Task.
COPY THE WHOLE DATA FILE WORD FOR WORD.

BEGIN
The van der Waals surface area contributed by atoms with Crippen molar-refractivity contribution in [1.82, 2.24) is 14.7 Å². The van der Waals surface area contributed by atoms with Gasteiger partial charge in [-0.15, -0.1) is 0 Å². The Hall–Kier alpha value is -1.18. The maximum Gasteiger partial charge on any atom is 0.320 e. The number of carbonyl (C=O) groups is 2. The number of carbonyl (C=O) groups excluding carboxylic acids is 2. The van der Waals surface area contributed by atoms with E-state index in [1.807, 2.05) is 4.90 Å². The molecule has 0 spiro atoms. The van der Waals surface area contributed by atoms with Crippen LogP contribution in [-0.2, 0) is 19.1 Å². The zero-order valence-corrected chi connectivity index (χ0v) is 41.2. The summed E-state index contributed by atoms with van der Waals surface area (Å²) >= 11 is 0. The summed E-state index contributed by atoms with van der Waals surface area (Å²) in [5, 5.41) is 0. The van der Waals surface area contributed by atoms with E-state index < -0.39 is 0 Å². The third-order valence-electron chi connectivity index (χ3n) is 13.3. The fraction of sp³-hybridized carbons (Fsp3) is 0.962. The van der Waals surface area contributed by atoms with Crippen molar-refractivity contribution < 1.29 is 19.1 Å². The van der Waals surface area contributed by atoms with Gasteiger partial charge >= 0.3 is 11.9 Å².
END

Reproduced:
The van der Waals surface area contributed by atoms with Crippen molar-refractivity contribution in [1.82, 2.24) is 14.7 Å². The van der Waals surface area contributed by atoms with Gasteiger partial charge in [-0.15, -0.1) is 0 Å². The Hall–Kier alpha value is -1.18. The maximum Gasteiger partial charge on any atom is 0.320 e. The number of carbonyl (C=O) groups is 2. The number of carbonyl (C=O) groups excluding carboxylic acids is 2. The van der Waals surface area contributed by atoms with E-state index in [1.807, 2.05) is 4.90 Å². The molecule has 0 spiro atoms. The van der Waals surface area contributed by atoms with Crippen LogP contribution in [-0.2, 0) is 19.1 Å². The zero-order valence-corrected chi connectivity index (χ0v) is 41.2. The summed E-state index contributed by atoms with van der Waals surface area (Å²) >= 11 is 0. The summed E-state index contributed by atoms with van der Waals surface area (Å²) in [5, 5.41) is 0. The van der Waals surface area contributed by atoms with E-state index < -0.39 is 0 Å². The third-order valence-electron chi connectivity index (χ3n) is 13.3. The fraction of sp³-hybridized carbons (Fsp3) is 0.962. The van der Waals surface area contributed by atoms with Crippen molar-refractivity contribution < 1.29 is 19.1 Å². The van der Waals surface area contributed by atoms with Gasteiger partial charge >= 0.3 is 11.9 Å².